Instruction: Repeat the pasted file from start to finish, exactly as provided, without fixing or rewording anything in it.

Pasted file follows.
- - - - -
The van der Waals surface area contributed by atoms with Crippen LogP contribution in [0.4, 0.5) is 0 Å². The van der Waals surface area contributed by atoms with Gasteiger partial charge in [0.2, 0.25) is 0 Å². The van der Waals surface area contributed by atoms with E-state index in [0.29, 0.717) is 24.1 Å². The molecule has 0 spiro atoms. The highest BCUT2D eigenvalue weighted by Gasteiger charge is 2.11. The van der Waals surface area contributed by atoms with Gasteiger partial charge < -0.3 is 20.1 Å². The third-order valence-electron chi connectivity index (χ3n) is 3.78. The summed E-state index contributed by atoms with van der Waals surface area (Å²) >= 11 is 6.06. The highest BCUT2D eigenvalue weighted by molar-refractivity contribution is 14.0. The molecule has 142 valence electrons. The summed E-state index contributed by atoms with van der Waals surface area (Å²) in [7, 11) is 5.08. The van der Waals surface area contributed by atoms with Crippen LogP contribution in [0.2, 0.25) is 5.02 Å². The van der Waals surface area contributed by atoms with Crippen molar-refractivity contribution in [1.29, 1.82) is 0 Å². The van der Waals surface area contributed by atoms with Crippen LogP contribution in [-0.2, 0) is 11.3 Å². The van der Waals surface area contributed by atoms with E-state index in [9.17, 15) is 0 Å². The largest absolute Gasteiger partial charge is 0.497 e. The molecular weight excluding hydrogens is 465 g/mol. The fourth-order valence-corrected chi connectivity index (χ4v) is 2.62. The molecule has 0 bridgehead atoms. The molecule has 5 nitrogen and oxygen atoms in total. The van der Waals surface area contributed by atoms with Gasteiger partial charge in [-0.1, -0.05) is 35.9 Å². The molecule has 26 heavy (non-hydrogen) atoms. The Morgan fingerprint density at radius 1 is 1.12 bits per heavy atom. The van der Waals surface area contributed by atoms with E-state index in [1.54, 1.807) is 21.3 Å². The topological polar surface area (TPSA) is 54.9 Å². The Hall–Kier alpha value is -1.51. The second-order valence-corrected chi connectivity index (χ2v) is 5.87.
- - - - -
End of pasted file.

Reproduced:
The van der Waals surface area contributed by atoms with Crippen LogP contribution in [0.4, 0.5) is 0 Å². The van der Waals surface area contributed by atoms with Gasteiger partial charge in [0.2, 0.25) is 0 Å². The van der Waals surface area contributed by atoms with E-state index in [0.29, 0.717) is 24.1 Å². The molecule has 0 spiro atoms. The highest BCUT2D eigenvalue weighted by Gasteiger charge is 2.11. The van der Waals surface area contributed by atoms with Gasteiger partial charge < -0.3 is 20.1 Å². The third-order valence-electron chi connectivity index (χ3n) is 3.78. The summed E-state index contributed by atoms with van der Waals surface area (Å²) >= 11 is 6.06. The highest BCUT2D eigenvalue weighted by molar-refractivity contribution is 14.0. The molecule has 142 valence electrons. The summed E-state index contributed by atoms with van der Waals surface area (Å²) in [7, 11) is 5.08. The van der Waals surface area contributed by atoms with Crippen LogP contribution in [0.2, 0.25) is 5.02 Å². The van der Waals surface area contributed by atoms with Crippen molar-refractivity contribution in [1.29, 1.82) is 0 Å². The van der Waals surface area contributed by atoms with Crippen LogP contribution in [-0.2, 0) is 11.3 Å². The van der Waals surface area contributed by atoms with E-state index in [9.17, 15) is 0 Å². The largest absolute Gasteiger partial charge is 0.497 e. The molecular weight excluding hydrogens is 465 g/mol. The fourth-order valence-corrected chi connectivity index (χ4v) is 2.62. The molecule has 0 bridgehead atoms. The molecule has 5 nitrogen and oxygen atoms in total. The van der Waals surface area contributed by atoms with Gasteiger partial charge in [-0.1, -0.05) is 35.9 Å². The molecule has 26 heavy (non-hydrogen) atoms. The Morgan fingerprint density at radius 1 is 1.12 bits per heavy atom. The van der Waals surface area contributed by atoms with E-state index in [1.54, 1.807) is 21.3 Å². The topological polar surface area (TPSA) is 54.9 Å². The Hall–Kier alpha value is -1.51. The second-order valence-corrected chi connectivity index (χ2v) is 5.87.